Enjoy this custom Last Stand Chronicle short story by D.I. Telbat featuring Lester!
Jungle Phone Run
A Last Stand Chronicle – Custom Fiction Short Story by D.I. Telbat
Lester never saw the ledge against the background of jungle green. His Honda CRF 450x dirt bike seemed to float away from him. Releasing his handlebars, he mentally braced for the impact.
This wasn’t Lester’s first motorcycle wreck. He had raced and wrecked during his youth in and around Camarillo, California – and his hide bore the scars to prove it. Nor was this his first wreck in the Andes Mountains northeast of Bogotá, Colombia.
The impact was softer than Lester expected, but it still hurt. His feet hit leafy vines first, shoving his knees into his chest. He bounced and twisted through the air, his wind gone, vaguely realizing his customized motorcycle was smashing through a balsam tree farther down the hillside.
Lester stopped tumbling and settled into a thicket of jewelweed, their yellowish flowers obscuring the blue sky above as he lay on his backpack.
His bones ached and he felt blood trickling from his neck, but he was more concerned about the bike. As soon as he caught his wind, he crawled twenty yards and inspected the Honda.
The auxiliary fuel tank mounted on the back was intact, but the aluminum gallon tank welded above the front fender was punctured. Its valued liquid had already seeped out. With effort, he righted the three-hundred pound machine and calculated the fuel loss.
He had known he couldn’t carry enough fuel to reach the jungle village then return all the way to Tunja. Not in that terrain. That fact was further confirmed by this loss. As long as he reached the target village first, he’d worry about his return later.
Lester tapped the GPS screen mounted on the handlebars, then groaned as he realized it had taken a blow from the balsam tree. A splinter of the soft wood had split the screen in two.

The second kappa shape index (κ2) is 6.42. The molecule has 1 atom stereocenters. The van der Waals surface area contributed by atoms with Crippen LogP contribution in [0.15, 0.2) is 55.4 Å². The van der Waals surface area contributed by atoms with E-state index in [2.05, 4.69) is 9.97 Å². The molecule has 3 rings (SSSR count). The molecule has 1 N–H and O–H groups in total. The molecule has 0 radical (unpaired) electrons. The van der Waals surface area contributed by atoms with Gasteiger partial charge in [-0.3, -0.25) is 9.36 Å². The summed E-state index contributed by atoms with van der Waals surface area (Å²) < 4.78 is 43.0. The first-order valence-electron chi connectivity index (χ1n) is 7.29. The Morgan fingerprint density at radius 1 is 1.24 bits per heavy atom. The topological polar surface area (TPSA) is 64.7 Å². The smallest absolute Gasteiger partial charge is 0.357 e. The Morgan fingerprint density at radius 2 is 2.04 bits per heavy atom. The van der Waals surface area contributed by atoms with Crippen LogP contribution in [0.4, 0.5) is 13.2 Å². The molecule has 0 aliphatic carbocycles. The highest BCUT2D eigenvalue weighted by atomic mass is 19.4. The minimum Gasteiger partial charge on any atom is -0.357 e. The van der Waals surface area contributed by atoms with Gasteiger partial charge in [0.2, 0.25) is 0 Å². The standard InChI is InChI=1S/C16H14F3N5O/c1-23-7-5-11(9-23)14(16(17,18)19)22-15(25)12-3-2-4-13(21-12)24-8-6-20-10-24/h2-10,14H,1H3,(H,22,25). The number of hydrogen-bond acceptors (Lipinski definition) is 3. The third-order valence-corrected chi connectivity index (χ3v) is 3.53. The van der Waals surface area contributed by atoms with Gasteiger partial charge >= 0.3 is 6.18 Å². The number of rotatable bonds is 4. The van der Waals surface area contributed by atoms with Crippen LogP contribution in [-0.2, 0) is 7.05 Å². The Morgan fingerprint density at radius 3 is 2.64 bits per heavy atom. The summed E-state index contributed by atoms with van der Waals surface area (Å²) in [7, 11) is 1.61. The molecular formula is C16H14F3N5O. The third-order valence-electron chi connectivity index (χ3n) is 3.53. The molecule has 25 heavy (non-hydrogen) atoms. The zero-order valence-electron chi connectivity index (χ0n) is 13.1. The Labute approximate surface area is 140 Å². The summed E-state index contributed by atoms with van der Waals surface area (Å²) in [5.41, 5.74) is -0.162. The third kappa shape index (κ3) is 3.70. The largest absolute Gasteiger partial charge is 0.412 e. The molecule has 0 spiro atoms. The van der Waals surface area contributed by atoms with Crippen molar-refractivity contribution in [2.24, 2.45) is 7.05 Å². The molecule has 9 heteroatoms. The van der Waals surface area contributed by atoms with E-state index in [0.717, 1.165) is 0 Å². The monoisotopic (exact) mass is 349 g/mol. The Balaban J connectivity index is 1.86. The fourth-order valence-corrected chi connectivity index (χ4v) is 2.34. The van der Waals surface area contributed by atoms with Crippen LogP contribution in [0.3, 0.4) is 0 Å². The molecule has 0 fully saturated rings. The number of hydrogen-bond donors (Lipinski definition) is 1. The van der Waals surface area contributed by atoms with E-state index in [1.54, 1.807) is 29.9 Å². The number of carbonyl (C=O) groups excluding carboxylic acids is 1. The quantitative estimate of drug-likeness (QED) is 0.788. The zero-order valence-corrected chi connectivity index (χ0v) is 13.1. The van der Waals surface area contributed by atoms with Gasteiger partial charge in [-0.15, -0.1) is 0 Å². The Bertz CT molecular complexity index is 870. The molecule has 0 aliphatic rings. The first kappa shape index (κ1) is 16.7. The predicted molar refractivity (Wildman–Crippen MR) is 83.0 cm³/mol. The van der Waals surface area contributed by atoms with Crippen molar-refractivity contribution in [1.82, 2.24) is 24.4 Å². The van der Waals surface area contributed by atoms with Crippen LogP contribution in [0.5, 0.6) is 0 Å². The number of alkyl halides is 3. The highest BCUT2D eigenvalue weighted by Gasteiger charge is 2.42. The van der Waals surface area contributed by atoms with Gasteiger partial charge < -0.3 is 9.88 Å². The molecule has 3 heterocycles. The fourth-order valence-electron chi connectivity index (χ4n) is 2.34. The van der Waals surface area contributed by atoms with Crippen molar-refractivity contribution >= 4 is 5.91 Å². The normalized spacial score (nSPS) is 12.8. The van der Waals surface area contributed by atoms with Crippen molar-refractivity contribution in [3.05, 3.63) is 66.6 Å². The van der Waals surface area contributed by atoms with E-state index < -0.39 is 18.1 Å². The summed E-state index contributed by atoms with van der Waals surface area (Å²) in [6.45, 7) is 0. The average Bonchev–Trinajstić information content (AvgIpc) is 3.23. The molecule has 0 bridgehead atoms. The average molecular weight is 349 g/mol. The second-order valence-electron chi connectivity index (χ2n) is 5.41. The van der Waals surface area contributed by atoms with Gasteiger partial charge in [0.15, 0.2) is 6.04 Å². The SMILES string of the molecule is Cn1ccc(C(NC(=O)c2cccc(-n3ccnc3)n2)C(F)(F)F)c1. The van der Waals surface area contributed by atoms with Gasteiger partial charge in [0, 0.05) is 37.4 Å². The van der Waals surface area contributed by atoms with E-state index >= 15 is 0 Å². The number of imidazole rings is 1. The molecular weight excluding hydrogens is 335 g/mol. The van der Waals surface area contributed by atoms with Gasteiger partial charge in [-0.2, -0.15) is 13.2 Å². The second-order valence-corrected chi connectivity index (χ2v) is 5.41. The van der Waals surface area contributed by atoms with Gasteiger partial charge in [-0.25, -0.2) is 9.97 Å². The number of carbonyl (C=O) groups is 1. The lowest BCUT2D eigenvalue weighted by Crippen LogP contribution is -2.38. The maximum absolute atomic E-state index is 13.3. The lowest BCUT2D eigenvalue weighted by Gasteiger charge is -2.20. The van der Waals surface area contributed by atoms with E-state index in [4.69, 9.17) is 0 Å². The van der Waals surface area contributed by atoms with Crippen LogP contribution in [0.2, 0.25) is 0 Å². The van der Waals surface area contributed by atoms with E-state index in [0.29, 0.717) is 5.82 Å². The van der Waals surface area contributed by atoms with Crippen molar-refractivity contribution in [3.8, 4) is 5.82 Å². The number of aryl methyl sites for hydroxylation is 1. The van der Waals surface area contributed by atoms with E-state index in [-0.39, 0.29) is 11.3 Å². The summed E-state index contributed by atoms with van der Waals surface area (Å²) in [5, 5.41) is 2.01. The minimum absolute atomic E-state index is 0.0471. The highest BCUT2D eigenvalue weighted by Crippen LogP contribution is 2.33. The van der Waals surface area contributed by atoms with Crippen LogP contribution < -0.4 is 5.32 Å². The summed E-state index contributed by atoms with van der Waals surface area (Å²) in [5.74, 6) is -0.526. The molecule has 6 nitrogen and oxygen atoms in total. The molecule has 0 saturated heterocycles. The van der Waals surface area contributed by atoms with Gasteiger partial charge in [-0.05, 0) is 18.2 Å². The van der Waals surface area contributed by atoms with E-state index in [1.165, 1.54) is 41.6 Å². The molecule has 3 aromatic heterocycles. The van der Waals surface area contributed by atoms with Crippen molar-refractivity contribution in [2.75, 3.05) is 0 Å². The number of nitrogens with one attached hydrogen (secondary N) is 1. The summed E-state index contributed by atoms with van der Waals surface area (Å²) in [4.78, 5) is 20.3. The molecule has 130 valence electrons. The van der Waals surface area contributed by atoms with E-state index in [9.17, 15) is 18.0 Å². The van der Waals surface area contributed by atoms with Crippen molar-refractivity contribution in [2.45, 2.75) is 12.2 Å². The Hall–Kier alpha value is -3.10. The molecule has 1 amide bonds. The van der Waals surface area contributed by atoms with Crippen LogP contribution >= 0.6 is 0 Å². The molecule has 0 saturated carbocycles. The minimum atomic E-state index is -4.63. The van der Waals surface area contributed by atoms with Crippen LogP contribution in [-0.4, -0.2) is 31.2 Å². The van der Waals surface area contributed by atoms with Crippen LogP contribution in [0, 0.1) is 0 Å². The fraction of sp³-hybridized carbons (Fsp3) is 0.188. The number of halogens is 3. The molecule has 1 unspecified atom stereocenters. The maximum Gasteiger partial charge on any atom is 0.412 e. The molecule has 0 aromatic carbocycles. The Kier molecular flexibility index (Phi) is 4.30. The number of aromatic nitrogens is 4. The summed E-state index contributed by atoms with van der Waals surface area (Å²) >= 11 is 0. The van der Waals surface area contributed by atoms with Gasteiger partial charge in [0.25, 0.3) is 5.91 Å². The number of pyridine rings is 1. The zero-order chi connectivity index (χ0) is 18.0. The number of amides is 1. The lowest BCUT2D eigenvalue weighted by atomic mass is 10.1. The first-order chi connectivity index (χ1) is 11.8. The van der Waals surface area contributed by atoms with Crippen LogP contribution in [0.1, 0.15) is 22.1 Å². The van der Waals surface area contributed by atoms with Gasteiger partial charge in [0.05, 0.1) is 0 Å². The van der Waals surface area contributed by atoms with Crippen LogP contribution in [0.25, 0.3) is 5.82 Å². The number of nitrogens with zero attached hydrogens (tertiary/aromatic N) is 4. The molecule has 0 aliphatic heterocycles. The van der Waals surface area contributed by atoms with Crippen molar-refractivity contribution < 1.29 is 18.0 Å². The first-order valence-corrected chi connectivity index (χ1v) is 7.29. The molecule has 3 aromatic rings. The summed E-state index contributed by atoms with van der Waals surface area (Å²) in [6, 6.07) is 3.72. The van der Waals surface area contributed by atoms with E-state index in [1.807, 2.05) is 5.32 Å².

Shrugging off his backpack, Lester unzipped the front pouch to find his map. He growled at himself, wishing he had brought a backup GPS. No matter. This little bump wasn’t going to stop him; he’d dreamed of this mission for years. With a glance at the mountain peaks, he triangulated his position by dead reckoning.
Spending precious fuel, Lester gunned the bike up the steep hillside to reach the trail. Racing along the path was dangerous, and he risked another wreck, but he couldn’t afford to be caught by FARC guerrillas.
Lester ignored his pains from the wreck and sped down the twisting trail. His bark-buster hand guards slashed through low branches and plants that had grown up since the last machete had cleared the trail. Weeds whacked at his glasses and whipped at his cheeks, leaving lines the width of paper cuts.
The Honda backfired three times in rapid succession. No, that was gunfire! Lester ducked his head and twisted the throttle. He felt the rear wheel take a slug, but the tires had been installed with foam inserts, since he’d expected conflict.
In seconds, Lester was beyond the range of the gunmen. Which faction of communist rebels were they? It didn’t matter. Any of them would kill him the instant they checked his pack. Outsiders and nonconformists were not tolerated. Apparently, neither were motorcyclists.
A mile later, Lester stopped to check his bike. The rear tire had indeed taken a round, but the rest of the bike was unscathed. Rooting through his pack, he found the ten satellite phones also untouched. God was looking out for him. This was His mission.
It was not the first time God had watched his back, Lester reflected as he moved on. For years in prison, Lester had stepped carefully, served his sentence, and sought out his true calling.
He had anticipated his release, but not so he could return to his old life of motorcycle racing and self-glory. Rather, Lester had set his mind on using his skills for a higher purpose. Though no longer a young man, he could still wrestle the 450x over logs and through streams when he needed to.
About twenty miles to go, Lester guessed. Once he handed off the satellite phones to the Christian bush evangelists, he hoped the villagers could restock him with enough food for his return trip – much of the trip surely by foot.
Lester didn’t mind abandoning the motorcycle in the bush of Colombia. It was just a material object, which was another lesson learned in prison. This bike certainly wasn’t the last he would leave to rust in a jungle valley or on a mountain ridge.
As long as the treetop fliers were grounded by FARC anti-aircraft fire, Lester would make himself available. The Word of God, even by satellite phone, would not be stopped.
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